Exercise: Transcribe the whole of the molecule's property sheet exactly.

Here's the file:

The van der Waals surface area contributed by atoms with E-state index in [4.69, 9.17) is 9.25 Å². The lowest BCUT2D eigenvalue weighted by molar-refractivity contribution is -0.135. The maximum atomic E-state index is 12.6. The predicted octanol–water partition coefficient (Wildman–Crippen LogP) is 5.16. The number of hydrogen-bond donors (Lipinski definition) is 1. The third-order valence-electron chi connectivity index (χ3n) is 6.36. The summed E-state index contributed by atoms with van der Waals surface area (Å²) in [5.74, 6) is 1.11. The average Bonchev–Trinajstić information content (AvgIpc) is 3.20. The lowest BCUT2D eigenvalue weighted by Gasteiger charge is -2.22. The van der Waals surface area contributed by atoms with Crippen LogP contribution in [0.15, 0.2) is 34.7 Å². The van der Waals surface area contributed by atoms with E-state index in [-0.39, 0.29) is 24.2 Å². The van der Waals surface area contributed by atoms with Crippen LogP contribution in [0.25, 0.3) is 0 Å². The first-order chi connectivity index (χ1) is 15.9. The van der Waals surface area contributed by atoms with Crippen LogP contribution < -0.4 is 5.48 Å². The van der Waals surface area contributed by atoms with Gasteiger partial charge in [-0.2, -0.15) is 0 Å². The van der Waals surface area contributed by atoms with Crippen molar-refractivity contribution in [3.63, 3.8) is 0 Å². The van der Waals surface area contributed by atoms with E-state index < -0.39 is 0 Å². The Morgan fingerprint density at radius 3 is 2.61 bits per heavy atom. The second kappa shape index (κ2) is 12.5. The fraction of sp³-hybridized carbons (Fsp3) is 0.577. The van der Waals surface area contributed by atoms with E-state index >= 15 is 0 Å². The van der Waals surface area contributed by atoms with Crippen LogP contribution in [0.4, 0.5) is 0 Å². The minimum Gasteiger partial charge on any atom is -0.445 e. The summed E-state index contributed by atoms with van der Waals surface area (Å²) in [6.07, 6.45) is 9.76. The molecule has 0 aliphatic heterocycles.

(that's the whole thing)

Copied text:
The van der Waals surface area contributed by atoms with E-state index in [4.69, 9.17) is 9.25 Å². The lowest BCUT2D eigenvalue weighted by molar-refractivity contribution is -0.135. The maximum atomic E-state index is 12.6. The predicted octanol–water partition coefficient (Wildman–Crippen LogP) is 5.16. The number of hydrogen-bond donors (Lipinski definition) is 1. The third-order valence-electron chi connectivity index (χ3n) is 6.36. The summed E-state index contributed by atoms with van der Waals surface area (Å²) in [5.74, 6) is 1.11. The average Bonchev–Trinajstić information content (AvgIpc) is 3.20. The lowest BCUT2D eigenvalue weighted by Gasteiger charge is -2.22. The van der Waals surface area contributed by atoms with Crippen LogP contribution in [0.15, 0.2) is 34.7 Å². The van der Waals surface area contributed by atoms with E-state index in [-0.39, 0.29) is 24.2 Å². The van der Waals surface area contributed by atoms with Crippen LogP contribution in [0.25, 0.3) is 0 Å². The first-order chi connectivity index (χ1) is 15.9. The van der Waals surface area contributed by atoms with Crippen LogP contribution < -0.4 is 5.48 Å². The van der Waals surface area contributed by atoms with Gasteiger partial charge in [-0.2, -0.15) is 0 Å². The van der Waals surface area contributed by atoms with Crippen molar-refractivity contribution in [3.63, 3.8) is 0 Å². The van der Waals surface area contributed by atoms with E-state index < -0.39 is 0 Å². The Morgan fingerprint density at radius 3 is 2.61 bits per heavy atom. The second kappa shape index (κ2) is 12.5. The fraction of sp³-hybridized carbons (Fsp3) is 0.577. The van der Waals surface area contributed by atoms with E-state index >= 15 is 0 Å². The van der Waals surface area contributed by atoms with Crippen LogP contribution in [0.4, 0.5) is 0 Å². The minimum Gasteiger partial charge on any atom is -0.445 e. The summed E-state index contributed by atoms with van der Waals surface area (Å²) in [6.07, 6.45) is 9.76. The molecule has 0 aliphatic heterocycles.